Before I begin though, you need to have an understanding of long-tail keywords. These are 3-4 word phrases that are VERY specific to your post. These are the phrases that potential readers of your blog are likely using to search for the information you are offering. For that reason, it’s important that you include one or two long-tail keywords in every post.
1. POST TITLES
- Include your keywords in your title and remember to start with them. Why? Because search engines give much more weight to the first few words in a title. An example is: “Back To School: Books for First Grade Students”
- Use colons when you have two keyword phrases as I do in the example above.
- Numbered Lists seem to generate more click-throughs. I hardly ever use them, but they’re very popular and generally eye-catching. Example, “10 Easy Art Lessons for Kids” or “25 Ways to Use Play Dough”. You get the idea:)
- The SitsGirls have more good ideas about post titles here.
2. WRITING YOUR POST
- Include keywords near the beginning of your post, and then a couple more times further in. But be careful not to overdo it because that makes Google cranky and they may penalize you for over-optimizing. As long as your post reads naturally and doesn’t feel forced, you’re good to go.
- Use subheadings in your posts. Apparently this isn’t as important as it used to be, but supposedly Google is still happier when you include subheadings. It helps the search engines figure out exactly what your post is about. You can see how I’ve used them in this post.
- Share your posts through social networks. The more external links you have leading back to your blog post the better!
- Link back to previous posts that relate to your current post. This is called internal linking and it’s not only super helpful to your reader, but also for improving your SEO. Here’s what kissmetrics has to say: “Content links are a strong signal to both the search engine and the user that the content you’re linking to is really good. Readers want that. Thus, internal linking is helping the reader. But you’re also helping your SEO.”
3. SEARCH DESCRIPTION
- Write a search description for each and every blog post. As you’re typing your post just look over to the right and you’ll see a list with Labels, Schedule, Permalink etc. Near the bottom is “Search Description”. Click on it and write a succinct description (think summary) of your post. If you don’t take the time to do this, then Google will just write a random summary for you. If you write it yourself, then YOU get to decide which snippets of information will show up in search results. (Please note: You need to enable Search Preferences and write your description under Meta Tags before this option shows up. You can find more info here.)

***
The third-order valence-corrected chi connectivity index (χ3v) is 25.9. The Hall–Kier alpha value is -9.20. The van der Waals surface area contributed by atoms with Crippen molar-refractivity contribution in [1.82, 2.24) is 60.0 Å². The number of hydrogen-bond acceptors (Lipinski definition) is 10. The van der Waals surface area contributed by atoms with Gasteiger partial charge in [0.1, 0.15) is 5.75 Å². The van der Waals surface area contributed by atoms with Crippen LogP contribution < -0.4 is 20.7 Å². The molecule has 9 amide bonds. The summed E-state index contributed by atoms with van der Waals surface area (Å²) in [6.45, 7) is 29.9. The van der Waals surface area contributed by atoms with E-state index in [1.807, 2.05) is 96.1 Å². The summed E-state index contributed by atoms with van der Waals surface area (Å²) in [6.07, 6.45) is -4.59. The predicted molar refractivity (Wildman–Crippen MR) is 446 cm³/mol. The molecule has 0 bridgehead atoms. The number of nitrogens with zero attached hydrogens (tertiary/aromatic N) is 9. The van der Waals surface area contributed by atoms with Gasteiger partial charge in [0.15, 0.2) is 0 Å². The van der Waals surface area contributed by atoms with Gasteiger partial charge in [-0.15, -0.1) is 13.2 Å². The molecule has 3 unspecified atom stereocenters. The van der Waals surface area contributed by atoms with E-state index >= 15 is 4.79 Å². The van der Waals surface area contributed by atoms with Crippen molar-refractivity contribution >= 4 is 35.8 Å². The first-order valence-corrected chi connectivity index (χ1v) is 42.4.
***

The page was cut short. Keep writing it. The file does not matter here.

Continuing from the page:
- Be sure to give your images proper names. Search engines won’t know what to make of an image entitled 634224.jpg. It doesn’t know you’ve just posted a super cute pic of your furry four-legged friend. But if you name it something like “cute-golden-cocker-spaniel-mix.jpg” then everyone’s clear. It’s also best to name the image in lower case with hyphens.
|Max the Spaniel mix|
- Alt tags are also super important! After loading your image into your post (but before publishing) be sure to click on the image and then “properties”. Two text fields will pop up.
- In the first box “Title Text” you can put anything you want. It will show up when a reader hovers their mouse over the image. In the second box “ALT Text” you want to write at least a one-line description of the image. This provides more information about the image and if the browser fails to upload the image, you can easily read a description. Also, it’s the alt text that shows up automatically as a description of your image when someone pins it. So make it a good one:)
- Image file size is also super important. If it’s too big and takes too long to upload then chances are your readers are going to vacate. FAST! ‘Cause no one likes hanging around waiting for a slow site to load. The easiest way to do this is to upload your images into tinypng.com. It’s free and also compresses jpg images. I love this site! Also, be sure to insert images that are smaller than (or no bigger than) your post area. If you load in a larger image and then resize it smaller it’s still going to take a long time to load.